A Madison man was given a 21-year sentence Monday after pleading guilty to several felony charges.

Darren Keith Stewart, 19, will serve 14 years in prison, followed by seven years on community corrections.

Stewart pleaded guilty to two counts of burglary, a Class B felony; burglary, a Class C felony; forgery, a Class C felony; theft, a Class D felony; and possession of methamphetamine, a Class D felony.

The burglaries charges stem from several incidents investigated by the Jefferson County Sheriff's Department. The forgery charge involved attempting to pass a counterfeit $100 bill at a gas station. The theft case stemmed from a shoplifting incident at Walmart. The possession of meth case resulted after police officers found the drug during a traffic stop.

Stewart said the majority of his problems came with his increased drug use. He testified that he's been using drugs since he was 15 years old.

"I've had a problem with it, and I never got no help," he said.

He started out using marijuana, but that eventually led to prescription pills, meth and heroin. He said he started stealing items to support his drug habit. Stewart said he spent up to $2,000 a week on drugs.

Stewart said he and his brother, who received six years of probation for his role in the burglaries, never planned which houses to steal from and they were spur of the moment.

He was questioned about specifics as to who did what during each burglary, but Stewart did not go into detail. Judge Alison Frazier said she viewed that as him not being remorseful for his actions.

Jennifer Culotta, Stewart's attorney, submitted 29 pages of letters in support of Stewart from family members.

Pauline Young, Stewart's grandmother, said he's a "good boy who fell into a bad situation." Four members of Stewart's family testified at Monday's hearing, and they all agreed that had it not been drugs, his life would be much different.

Yancy Denning, the lead investigator in the case, said this was a "large-scale burglary." When Denning and other officers executed search warrants at Stewart's residence, they found a stockpile of weapons and tools.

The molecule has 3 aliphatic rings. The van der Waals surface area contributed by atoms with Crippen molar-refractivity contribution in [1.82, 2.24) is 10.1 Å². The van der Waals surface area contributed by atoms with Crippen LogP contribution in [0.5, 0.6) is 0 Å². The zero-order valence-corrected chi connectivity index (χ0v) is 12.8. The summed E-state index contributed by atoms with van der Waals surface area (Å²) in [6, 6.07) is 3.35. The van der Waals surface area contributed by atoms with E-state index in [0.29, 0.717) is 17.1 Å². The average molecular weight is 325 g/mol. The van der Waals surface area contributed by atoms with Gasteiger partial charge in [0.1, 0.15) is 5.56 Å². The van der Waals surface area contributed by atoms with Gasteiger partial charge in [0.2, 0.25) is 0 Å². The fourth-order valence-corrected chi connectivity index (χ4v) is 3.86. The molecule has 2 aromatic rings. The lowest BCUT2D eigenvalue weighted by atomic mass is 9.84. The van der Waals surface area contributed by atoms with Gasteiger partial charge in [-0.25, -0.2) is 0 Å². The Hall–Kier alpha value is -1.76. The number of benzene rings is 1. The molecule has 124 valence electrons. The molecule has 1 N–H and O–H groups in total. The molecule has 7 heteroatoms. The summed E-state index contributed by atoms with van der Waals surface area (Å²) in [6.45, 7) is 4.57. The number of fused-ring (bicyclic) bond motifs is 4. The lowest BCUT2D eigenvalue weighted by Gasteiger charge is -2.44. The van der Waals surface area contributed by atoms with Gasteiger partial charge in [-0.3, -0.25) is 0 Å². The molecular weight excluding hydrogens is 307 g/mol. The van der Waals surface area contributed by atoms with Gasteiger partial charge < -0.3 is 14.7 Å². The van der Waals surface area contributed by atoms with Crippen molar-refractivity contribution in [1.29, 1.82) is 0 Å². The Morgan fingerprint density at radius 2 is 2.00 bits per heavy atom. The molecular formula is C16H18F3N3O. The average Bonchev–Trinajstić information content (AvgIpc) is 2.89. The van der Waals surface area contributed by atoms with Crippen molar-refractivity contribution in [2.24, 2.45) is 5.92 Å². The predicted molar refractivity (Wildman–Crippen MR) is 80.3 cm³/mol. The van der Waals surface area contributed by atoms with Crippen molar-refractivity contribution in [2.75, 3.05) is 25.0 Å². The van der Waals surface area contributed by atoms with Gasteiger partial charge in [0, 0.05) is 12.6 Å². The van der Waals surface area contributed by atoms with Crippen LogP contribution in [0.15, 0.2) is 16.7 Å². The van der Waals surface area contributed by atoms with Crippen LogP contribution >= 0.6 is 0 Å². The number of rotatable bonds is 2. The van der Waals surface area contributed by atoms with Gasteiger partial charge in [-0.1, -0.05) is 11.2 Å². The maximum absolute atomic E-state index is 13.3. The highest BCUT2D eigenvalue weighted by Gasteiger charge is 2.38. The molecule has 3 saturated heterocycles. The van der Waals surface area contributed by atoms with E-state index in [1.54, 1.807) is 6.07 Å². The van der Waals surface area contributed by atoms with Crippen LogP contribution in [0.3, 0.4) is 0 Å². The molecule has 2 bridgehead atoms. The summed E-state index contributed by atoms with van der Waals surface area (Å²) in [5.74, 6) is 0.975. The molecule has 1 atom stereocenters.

Denning said in his 16 years in law enforcement, he's never seen an addict stockpile goods. He said addicts would sell items as soon as they got them in order to buy more drugs.

Carla Smith, jail commander at the Jefferson County Jail, said Stewart had a negative attitude during his time in jail. Stewart was disrespectful to jailers, would jam the lock to his cell and act out when receiving discipline.

"His problem is he doesn't respect authority," Smith said.

Chief Deputy Prosecutor D.J. Mote said Stewart's behavior in jail shows his character when he's not under the influence of drugs.

"You don't have to be that way to a jailer. And Mr. Stewart was," he said.

Sheriff John Wallace filed paperwork with the court requesting Stewart's good-time credit be revoked. The credit gives inmates two days credit for every day served. Stewart had been in jail for 311 days, but because of the behavior cited by the jail staff, Frazier ruled that Stewart will receive no good-time credit for any of those days.

Culotta requested purposeful incarceration so Stewart could receive drug treatment.

Mote agreed on purposeful incarceration, but thought Stewart should serve eight years in prison and 13 years on probation.

Before announcing the sentence, Frazier said she felt Stewart was a danger to the community based on the nature of the offenses he pleaded guilty to.